In college, I didn’t really live with a kitchen until I was a senior, so by that time, I was pretty excited about being able to make things for myself again. I stumbled upon a new technique. I no longer felt the need to cook from instinct for every meal, but I did occasionally have the desire for a certain type of food (gumbo, pad thai, red beans and rice, corn chowder, etc). I didn’t want to follow one recipe (how mundane), so I would search the internet for several recipes, and break it down to the basic ingredients and then make additions that made the most sense to me. This lead to a lot of brilliant meals, and I would save my scribbled slap-dash recipes, but looking back at them, I sometimes have to concentrate to figure out exactly what I was trying to cook with it.
I think it was around this time I realized that cooking was lots more fun if you had lots of people to share it with. I had always cooked for my parents in high school, I cooked for my roommate and friends in college, and when I headed off to grad school the trend continued. I loved making good food period. And sometimes I knew I was the only one who was going to want a buffalo chicken turkey burger or eggplant potato pancakes, but most of the time, I wanted to share what I was cooking. And this love of cooking and bonding together while chopping and sauteing is where Tracy and I became excellent friends. Naturally, since we live in different states now, this blog is partially our way of continuing that spirit of cooking together and for others. The central ethic of our cooking together was to use what we had around first, add the necessary ingredients, and end up with a delicious meal. And when others stumbled upon our cooking community, we were sure to include them and often were reassured of what we already knew: it was good.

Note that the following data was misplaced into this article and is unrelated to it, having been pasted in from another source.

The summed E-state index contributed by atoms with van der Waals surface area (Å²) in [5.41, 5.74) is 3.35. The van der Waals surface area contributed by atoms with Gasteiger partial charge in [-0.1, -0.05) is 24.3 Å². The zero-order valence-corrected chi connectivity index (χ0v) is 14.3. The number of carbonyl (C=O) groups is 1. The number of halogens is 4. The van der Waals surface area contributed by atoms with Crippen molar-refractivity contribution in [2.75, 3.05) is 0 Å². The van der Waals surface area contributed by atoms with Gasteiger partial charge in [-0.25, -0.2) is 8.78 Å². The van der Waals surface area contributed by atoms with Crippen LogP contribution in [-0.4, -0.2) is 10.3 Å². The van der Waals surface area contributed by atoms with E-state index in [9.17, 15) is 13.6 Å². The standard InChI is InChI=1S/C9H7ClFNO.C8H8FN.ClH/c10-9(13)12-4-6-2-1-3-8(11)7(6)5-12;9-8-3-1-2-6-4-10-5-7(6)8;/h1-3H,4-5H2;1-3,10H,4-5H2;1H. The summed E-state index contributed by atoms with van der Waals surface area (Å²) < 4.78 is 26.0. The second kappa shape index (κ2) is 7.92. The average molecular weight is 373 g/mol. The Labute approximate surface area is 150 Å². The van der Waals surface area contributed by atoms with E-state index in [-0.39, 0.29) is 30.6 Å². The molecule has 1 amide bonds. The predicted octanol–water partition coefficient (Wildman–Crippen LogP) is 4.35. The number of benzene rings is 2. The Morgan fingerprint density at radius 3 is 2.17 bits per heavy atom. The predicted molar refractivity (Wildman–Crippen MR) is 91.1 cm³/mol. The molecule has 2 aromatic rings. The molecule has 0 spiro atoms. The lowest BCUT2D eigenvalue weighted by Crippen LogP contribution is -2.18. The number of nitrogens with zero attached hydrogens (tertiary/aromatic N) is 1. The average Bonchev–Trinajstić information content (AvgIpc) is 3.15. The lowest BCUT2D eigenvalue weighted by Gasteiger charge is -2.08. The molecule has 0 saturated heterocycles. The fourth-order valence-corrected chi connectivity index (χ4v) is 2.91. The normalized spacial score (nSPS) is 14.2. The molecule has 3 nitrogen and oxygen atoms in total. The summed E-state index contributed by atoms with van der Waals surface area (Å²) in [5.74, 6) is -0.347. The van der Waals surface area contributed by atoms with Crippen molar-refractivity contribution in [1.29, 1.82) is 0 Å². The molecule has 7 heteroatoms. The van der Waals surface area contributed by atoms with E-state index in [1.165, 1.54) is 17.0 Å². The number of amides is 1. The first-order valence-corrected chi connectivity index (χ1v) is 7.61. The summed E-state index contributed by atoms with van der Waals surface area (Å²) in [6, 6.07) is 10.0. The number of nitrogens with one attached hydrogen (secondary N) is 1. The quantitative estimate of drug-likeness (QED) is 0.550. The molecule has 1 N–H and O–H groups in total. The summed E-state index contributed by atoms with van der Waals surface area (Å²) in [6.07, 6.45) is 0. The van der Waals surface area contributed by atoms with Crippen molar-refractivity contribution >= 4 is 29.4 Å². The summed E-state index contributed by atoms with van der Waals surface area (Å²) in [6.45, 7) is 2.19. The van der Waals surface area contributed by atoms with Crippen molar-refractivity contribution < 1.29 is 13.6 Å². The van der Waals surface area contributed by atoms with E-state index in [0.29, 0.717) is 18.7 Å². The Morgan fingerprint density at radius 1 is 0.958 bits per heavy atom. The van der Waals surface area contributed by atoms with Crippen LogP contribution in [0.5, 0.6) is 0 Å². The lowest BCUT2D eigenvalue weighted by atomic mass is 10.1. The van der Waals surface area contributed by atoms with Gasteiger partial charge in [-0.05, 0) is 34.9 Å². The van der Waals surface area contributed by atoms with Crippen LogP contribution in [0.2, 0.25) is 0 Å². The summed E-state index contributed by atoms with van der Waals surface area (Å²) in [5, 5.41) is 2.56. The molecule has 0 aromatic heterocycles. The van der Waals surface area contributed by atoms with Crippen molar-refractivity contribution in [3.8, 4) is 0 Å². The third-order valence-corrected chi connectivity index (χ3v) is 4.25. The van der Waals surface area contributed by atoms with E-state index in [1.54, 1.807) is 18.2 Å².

Of course it’s always nice to be complemented on your work in the kitchen, however I think this where I call forth the concept of karma in relation to cooking. The good I present to you from the fires of my kitchen should inspire you to return the favor. Or at least enjoy yourself and look forward to committing more acts of community with me in the future. I only dabble lightly in Eastern religions and have a very basic understanding of karma: essentially what you send out, be it good or bad, will come back to you in some way. Truth be told, I do not find the world to always be this fair, but I think when it comes to cooking and sharing meals, there can’t possibly be a downside. Furthermore, if you extend the art of cooking to your whole relationship with food (i.e. the sustainability of your food choices), it extends the reach of your karma. Karma in the Kitchen is intended to speak to all of this; of course the recipes, but also the food choices, the need to keep extending the table, and the centrality of food and eating in a healthy society.
It is telling that our society is record-breakingly fat and yet individuals are increasingly lonely and isolated. Cathy Erway, noted food blogger and author of The Art of Eating In, reflects on how human civilization is rooted in the shared meal. She goes as far to say that, “When you sit at your desk eating alone, or eat as you drive alone in your car, you’re chipping away at eons of development in human civilization.” Which leads me to say, that I hope you, our yet undiscovered reader, find inspiration here to keep civilization together, that our words and experiences (and painstakingly taken pictures) move you to host a dinner party, join a Community Supported Agriculture (CSA) farm, try new recipes, start up a dinner club, organize a potluck at work, and, all in all, find ways to enrich your own karma in the kitchen.
More from me soon, cheers.